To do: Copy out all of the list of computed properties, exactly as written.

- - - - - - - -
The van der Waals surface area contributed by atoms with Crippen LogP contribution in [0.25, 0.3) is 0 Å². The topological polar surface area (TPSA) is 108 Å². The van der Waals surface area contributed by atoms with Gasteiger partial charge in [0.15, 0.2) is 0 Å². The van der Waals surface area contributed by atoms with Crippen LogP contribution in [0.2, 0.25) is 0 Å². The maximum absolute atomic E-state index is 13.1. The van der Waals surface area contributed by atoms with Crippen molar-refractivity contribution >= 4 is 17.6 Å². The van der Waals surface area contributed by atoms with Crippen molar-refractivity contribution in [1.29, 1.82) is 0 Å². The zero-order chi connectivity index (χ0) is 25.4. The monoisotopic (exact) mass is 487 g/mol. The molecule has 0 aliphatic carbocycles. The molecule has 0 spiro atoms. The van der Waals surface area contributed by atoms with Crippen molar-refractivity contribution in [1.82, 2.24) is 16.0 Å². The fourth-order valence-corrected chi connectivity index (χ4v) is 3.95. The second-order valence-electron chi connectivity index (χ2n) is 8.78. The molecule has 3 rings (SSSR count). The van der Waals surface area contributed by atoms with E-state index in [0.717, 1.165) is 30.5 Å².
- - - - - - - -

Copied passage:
The van der Waals surface area contributed by atoms with Crippen LogP contribution in [0.25, 0.3) is 0 Å². The topological polar surface area (TPSA) is 108 Å². The van der Waals surface area contributed by atoms with Gasteiger partial charge in [0.15, 0.2) is 0 Å². The van der Waals surface area contributed by atoms with Crippen LogP contribution in [0.2, 0.25) is 0 Å². The maximum absolute atomic E-state index is 13.1. The van der Waals surface area contributed by atoms with Crippen molar-refractivity contribution >= 4 is 17.6 Å². The van der Waals surface area contributed by atoms with Crippen molar-refractivity contribution in [1.29, 1.82) is 0 Å². The zero-order chi connectivity index (χ0) is 25.4. The monoisotopic (exact) mass is 487 g/mol. The molecule has 0 aliphatic carbocycles. The molecule has 0 spiro atoms. The van der Waals surface area contributed by atoms with Crippen molar-refractivity contribution in [1.82, 2.24) is 16.0 Å². The fourth-order valence-corrected chi connectivity index (χ4v) is 3.95. The second-order valence-electron chi connectivity index (χ2n) is 8.78. The molecule has 3 rings (SSSR count). The van der Waals surface area contributed by atoms with E-state index in [0.717, 1.165) is 30.5 Å².